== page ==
Pennsylvania public cyber school adds solar to support one-third of its consumption

commonwealth charter school solar project

Commonwealth Charter Academy (CCA), a Pennsylvania public cyber school, partnered with a Pennsylvania renewable energy developer to install more than 1,000 solar panels at CCA’s Capital Campus.

As part of the school’s commitment to improving sustainability and to minimizing its carbon footprint, CCA worked with Solar Renewable Energy LLC to equip its Harrisburg office with 1,080 solar panels that will produce approximately 500,000 annual kilowatt hours – the energy equivalent of 437,000 pounds of burned coal.

This eco-friendly annual power generation will support one-third of the electricity consumption at CCA’s 180,000-square-foot Capital Campus, resulting in an estimated savings of $60,000 a year.

“At CCA, we are always in search of innovative ways to improve as a school for our students, families and Pennsylvania communities,” said Tom Longenecker, chief operating officer of CCA. “We are a cyber school. We understand the importance of applying new technology to produce positive outcomes. This solar array is a long-term strategic contribution to society as a component of CCA’s commitment to the environment and the educational offerings we provide for students.”

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Partnering with Pennsylvania companies is important to CCA. The school identified Solar Renewable Energy, LLC as a company that could construct and install the solar array, which includes SolarEdge optimizers to maximize power generation.

“Solar Renewable Energy is very pleased to add CCA to the growing list of clients that truly appreciate and protect the environment,” said Doug Berry, CEO and president of Solar Renewable Energy, LLC. “What is unique with CCA is that students benefit from the opportunity to simultaneously learn, monitor and participate in the exciting world of renewable energy.”

CCA’s zero-waste aquaponics learning center, AgWorks at CCA, will be 100 percent powered by the renewable energy generated from the solar array. CCA students will be able to learn about power generation through a digital dashboard that will monitor the energy produced by the solar array system.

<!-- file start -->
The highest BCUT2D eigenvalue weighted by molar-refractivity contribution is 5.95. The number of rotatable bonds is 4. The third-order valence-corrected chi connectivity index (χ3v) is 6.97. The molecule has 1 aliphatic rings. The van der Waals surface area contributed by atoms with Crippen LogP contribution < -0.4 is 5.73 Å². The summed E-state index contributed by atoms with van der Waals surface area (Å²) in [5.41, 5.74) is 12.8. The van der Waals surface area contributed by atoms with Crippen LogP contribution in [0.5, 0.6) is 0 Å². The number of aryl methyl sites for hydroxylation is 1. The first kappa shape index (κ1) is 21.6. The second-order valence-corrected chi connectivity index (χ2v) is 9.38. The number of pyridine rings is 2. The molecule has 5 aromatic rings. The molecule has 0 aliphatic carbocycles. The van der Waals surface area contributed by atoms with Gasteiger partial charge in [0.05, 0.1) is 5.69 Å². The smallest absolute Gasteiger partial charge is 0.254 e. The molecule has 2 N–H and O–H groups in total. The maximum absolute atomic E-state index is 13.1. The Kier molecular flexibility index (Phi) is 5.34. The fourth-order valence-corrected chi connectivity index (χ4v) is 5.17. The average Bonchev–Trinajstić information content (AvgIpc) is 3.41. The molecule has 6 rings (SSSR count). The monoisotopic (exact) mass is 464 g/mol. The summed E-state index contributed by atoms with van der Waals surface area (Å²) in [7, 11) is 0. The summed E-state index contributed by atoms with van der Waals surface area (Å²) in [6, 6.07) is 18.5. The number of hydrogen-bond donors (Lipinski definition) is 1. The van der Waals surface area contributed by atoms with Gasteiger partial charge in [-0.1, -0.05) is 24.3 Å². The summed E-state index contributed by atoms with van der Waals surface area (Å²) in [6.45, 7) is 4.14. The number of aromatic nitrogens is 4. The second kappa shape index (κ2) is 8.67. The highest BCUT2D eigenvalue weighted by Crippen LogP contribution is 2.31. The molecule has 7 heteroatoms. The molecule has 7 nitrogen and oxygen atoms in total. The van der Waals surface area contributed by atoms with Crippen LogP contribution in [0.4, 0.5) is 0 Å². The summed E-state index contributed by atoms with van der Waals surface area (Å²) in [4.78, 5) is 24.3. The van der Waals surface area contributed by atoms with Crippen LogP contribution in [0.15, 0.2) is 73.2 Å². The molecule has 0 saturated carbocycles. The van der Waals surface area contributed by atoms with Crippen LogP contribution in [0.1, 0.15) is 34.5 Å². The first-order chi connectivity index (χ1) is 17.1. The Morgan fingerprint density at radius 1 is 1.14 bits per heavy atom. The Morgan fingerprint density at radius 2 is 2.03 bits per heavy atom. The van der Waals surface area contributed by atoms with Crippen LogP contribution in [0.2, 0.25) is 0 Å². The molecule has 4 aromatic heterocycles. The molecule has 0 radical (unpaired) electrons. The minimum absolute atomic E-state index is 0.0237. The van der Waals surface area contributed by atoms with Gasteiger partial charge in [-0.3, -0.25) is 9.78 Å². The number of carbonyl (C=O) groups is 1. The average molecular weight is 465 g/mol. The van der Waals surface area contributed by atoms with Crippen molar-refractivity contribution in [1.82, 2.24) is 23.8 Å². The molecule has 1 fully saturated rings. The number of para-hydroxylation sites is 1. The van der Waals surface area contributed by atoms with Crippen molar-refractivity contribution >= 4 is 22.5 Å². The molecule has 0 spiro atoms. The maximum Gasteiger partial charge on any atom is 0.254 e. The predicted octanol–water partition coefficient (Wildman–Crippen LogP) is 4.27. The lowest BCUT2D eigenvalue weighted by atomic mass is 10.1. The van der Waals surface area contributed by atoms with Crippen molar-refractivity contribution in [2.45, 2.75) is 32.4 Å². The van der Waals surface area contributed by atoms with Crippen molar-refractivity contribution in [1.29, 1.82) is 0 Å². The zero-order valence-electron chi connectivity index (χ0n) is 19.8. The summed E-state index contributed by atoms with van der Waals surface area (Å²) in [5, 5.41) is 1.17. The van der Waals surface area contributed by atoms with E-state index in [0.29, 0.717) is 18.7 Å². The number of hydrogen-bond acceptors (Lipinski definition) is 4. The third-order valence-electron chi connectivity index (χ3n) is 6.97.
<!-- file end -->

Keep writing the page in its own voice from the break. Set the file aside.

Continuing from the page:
Solar Renewable Energy, LLC assisted CCA in earning a state grant in the amount of $213,000 to apply toward the solar array system. CCA has entered into a power service agreement with a Solar Renewable Energy entity in which CCA plans to fully purchase and take ownership of the system after six years.
Recent renovations to CCA’s Capital Campus also included the installation of energy-efficient lighting to reduce costs.

— Solar Builder magazine

7X Energy sells late-stage 100-MW solar project in Texas to Duke Energy

7X Energy, a leader in solar development in the U.S., announced the sale of the 100-megawatt (MW) Lapetus Solar Energy Project in Andrews County, Texas, to Duke Energy Renewables. 7X, the original owner and developer, will transition the last stages of development of the solar project to Duke Energy, which also will manage construction and serve as the long-term owner and operator of the project. CohnReznick Capital, a leading investment bank serving the renewable energy industry, acted as financial advisor to 7X Energy on the sale.

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Lapetus will be located on an approximately 800-acre site, and construction is expected to begin before the end of March. The project will be the first large scale solar project in Andrews County. During peak construction, the solar facility will bring approximately 150 jobs to the county and generate over $20 million in local property tax revenue. Lapetus is scheduled to begin by the end of the year.

Once operational, the solar energy from Lapetus will be sold in SolarBlocks under a power purchase agreement (PPA) negotiated by 7X and Duke Energy Renewables and will deliver electricity to ERCOT (Electric Reliability Council of Texas). Brazos Electric Power Cooperative, Inc. will purchase the energy on behalf of CoServ Electric and seven other distribution cooperative members.

— Solar Builder magazine

Snowlar Builder: We look at the opportunity of solar development in Northern latitudes

GP Joule

A snow covered project completed by GP Joule in Lake Waconia, Minn.